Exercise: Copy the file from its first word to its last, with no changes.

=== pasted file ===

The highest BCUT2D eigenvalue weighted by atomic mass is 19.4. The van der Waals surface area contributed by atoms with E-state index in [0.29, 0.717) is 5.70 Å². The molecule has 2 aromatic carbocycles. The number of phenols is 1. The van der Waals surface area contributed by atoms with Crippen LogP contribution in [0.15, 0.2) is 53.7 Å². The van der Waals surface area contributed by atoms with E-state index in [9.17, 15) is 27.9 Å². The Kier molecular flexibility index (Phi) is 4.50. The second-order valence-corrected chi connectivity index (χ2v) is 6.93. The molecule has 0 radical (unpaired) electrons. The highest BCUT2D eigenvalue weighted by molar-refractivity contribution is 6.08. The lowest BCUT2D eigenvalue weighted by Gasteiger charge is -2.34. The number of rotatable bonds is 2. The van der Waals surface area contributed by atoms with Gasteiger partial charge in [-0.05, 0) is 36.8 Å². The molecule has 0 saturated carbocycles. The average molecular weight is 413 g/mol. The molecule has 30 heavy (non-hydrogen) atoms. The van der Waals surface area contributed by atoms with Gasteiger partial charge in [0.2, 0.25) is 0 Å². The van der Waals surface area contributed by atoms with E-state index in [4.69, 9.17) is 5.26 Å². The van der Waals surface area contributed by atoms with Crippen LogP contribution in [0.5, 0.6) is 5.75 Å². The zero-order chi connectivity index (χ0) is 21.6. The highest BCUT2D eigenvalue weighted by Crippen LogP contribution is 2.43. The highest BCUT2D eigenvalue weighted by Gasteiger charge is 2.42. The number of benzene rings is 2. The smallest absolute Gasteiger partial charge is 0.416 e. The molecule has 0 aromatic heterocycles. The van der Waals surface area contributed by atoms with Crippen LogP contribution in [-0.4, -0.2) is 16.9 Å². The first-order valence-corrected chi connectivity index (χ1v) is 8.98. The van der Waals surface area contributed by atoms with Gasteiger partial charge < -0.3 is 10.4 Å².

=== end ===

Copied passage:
The highest BCUT2D eigenvalue weighted by atomic mass is 19.4. The van der Waals surface area contributed by atoms with E-state index in [0.29, 0.717) is 5.70 Å². The molecule has 2 aromatic carbocycles. The number of phenols is 1. The van der Waals surface area contributed by atoms with Crippen LogP contribution in [0.15, 0.2) is 53.7 Å². The van der Waals surface area contributed by atoms with E-state index in [9.17, 15) is 27.9 Å². The Kier molecular flexibility index (Phi) is 4.50. The second-order valence-corrected chi connectivity index (χ2v) is 6.93. The molecule has 0 radical (unpaired) electrons. The highest BCUT2D eigenvalue weighted by molar-refractivity contribution is 6.08. The lowest BCUT2D eigenvalue weighted by Gasteiger charge is -2.34. The number of rotatable bonds is 2. The van der Waals surface area contributed by atoms with Gasteiger partial charge in [-0.05, 0) is 36.8 Å². The molecule has 0 saturated carbocycles. The average molecular weight is 413 g/mol. The molecule has 30 heavy (non-hydrogen) atoms. The van der Waals surface area contributed by atoms with Gasteiger partial charge in [0.2, 0.25) is 0 Å². The van der Waals surface area contributed by atoms with E-state index in [4.69, 9.17) is 5.26 Å². The van der Waals surface area contributed by atoms with Crippen LogP contribution in [0.5, 0.6) is 5.75 Å². The zero-order chi connectivity index (χ0) is 21.6. The highest BCUT2D eigenvalue weighted by Crippen LogP contribution is 2.43. The highest BCUT2D eigenvalue weighted by Gasteiger charge is 2.42. The number of benzene rings is 2. The smallest absolute Gasteiger partial charge is 0.416 e. The molecule has 0 aromatic heterocycles. The van der Waals surface area contributed by atoms with Crippen LogP contribution in [-0.4, -0.2) is 16.9 Å². The first-order valence-corrected chi connectivity index (χ1v) is 8.98. The van der Waals surface area contributed by atoms with Gasteiger partial charge < -0.3 is 10.4 Å².